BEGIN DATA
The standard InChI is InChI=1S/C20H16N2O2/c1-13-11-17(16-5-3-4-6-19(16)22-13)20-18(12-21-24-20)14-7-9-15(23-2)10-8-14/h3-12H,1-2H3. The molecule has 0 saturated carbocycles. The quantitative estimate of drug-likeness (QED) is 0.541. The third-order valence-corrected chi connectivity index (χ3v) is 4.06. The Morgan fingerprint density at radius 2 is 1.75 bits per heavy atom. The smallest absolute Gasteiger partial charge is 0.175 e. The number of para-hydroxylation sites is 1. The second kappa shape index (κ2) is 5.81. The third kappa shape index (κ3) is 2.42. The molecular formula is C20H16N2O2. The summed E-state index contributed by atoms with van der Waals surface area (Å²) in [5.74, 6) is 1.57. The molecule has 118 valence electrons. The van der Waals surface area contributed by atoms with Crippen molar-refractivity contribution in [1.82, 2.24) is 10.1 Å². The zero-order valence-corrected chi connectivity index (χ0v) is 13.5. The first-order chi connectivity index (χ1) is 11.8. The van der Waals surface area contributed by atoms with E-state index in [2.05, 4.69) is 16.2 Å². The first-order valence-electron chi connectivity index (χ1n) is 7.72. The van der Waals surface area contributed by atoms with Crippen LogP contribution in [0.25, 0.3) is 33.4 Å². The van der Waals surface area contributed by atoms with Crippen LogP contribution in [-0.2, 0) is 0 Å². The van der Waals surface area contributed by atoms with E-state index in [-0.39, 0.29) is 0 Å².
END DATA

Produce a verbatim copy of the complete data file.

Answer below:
The standard InChI is InChI=1S/C20H16N2O2/c1-13-11-17(16-5-3-4-6-19(16)22-13)20-18(12-21-24-20)14-7-9-15(23-2)10-8-14/h3-12H,1-2H3. The molecule has 0 saturated carbocycles. The quantitative estimate of drug-likeness (QED) is 0.541. The third-order valence-corrected chi connectivity index (χ3v) is 4.06. The Morgan fingerprint density at radius 2 is 1.75 bits per heavy atom. The smallest absolute Gasteiger partial charge is 0.175 e. The number of para-hydroxylation sites is 1. The second kappa shape index (κ2) is 5.81. The third kappa shape index (κ3) is 2.42. The molecular formula is C20H16N2O2. The summed E-state index contributed by atoms with van der Waals surface area (Å²) in [5.74, 6) is 1.57. The molecule has 118 valence electrons. The van der Waals surface area contributed by atoms with Crippen molar-refractivity contribution in [1.82, 2.24) is 10.1 Å². The zero-order valence-corrected chi connectivity index (χ0v) is 13.5. The first-order chi connectivity index (χ1) is 11.8. The van der Waals surface area contributed by atoms with E-state index in [2.05, 4.69) is 16.2 Å². The first-order valence-electron chi connectivity index (χ1n) is 7.72. The van der Waals surface area contributed by atoms with Crippen LogP contribution in [0.25, 0.3) is 33.4 Å². The van der Waals surface area contributed by atoms with Crippen LogP contribution in [-0.2, 0) is 0 Å². The van der Waals surface area contributed by atoms with E-state index in [-0.39, 0.29) is 0 Å².